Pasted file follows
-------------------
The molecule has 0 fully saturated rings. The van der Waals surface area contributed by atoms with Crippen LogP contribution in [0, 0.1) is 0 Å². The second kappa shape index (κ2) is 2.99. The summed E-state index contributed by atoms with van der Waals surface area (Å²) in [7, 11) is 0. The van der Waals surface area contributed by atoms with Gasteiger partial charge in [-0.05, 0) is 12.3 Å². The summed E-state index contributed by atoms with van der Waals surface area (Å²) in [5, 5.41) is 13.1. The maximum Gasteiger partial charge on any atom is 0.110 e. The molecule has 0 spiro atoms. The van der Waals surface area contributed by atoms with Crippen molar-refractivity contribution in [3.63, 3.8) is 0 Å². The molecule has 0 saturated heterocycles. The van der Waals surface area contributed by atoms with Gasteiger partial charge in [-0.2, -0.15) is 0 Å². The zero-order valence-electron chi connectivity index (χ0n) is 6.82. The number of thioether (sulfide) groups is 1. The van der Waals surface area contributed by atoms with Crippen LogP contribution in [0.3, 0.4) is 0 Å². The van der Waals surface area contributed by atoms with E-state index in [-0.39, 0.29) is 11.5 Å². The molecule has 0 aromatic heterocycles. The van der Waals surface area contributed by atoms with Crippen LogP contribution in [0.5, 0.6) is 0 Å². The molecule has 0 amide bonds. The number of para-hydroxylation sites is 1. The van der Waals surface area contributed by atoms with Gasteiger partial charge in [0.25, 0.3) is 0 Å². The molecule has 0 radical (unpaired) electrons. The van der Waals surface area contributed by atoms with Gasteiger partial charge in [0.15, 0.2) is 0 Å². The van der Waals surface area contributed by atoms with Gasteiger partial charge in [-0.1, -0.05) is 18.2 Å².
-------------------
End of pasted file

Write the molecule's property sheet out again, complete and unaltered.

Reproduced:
The molecule has 0 fully saturated rings. The van der Waals surface area contributed by atoms with Crippen LogP contribution in [0, 0.1) is 0 Å². The second kappa shape index (κ2) is 2.99. The summed E-state index contributed by atoms with van der Waals surface area (Å²) in [7, 11) is 0. The van der Waals surface area contributed by atoms with Gasteiger partial charge in [-0.05, 0) is 12.3 Å². The summed E-state index contributed by atoms with van der Waals surface area (Å²) in [5, 5.41) is 13.1. The maximum Gasteiger partial charge on any atom is 0.110 e. The molecule has 0 spiro atoms. The van der Waals surface area contributed by atoms with Crippen molar-refractivity contribution in [3.63, 3.8) is 0 Å². The molecule has 0 saturated heterocycles. The van der Waals surface area contributed by atoms with Gasteiger partial charge in [-0.2, -0.15) is 0 Å². The zero-order valence-electron chi connectivity index (χ0n) is 6.82. The number of thioether (sulfide) groups is 1. The van der Waals surface area contributed by atoms with Crippen LogP contribution in [0.3, 0.4) is 0 Å². The van der Waals surface area contributed by atoms with E-state index in [-0.39, 0.29) is 11.5 Å². The molecule has 0 aromatic heterocycles. The van der Waals surface area contributed by atoms with Crippen LogP contribution in [0.5, 0.6) is 0 Å². The molecule has 0 amide bonds. The number of para-hydroxylation sites is 1. The van der Waals surface area contributed by atoms with Gasteiger partial charge in [0.25, 0.3) is 0 Å². The molecule has 0 radical (unpaired) electrons. The van der Waals surface area contributed by atoms with Gasteiger partial charge in [0.15, 0.2) is 0 Å². The van der Waals surface area contributed by atoms with Gasteiger partial charge in [-0.1, -0.05) is 18.2 Å².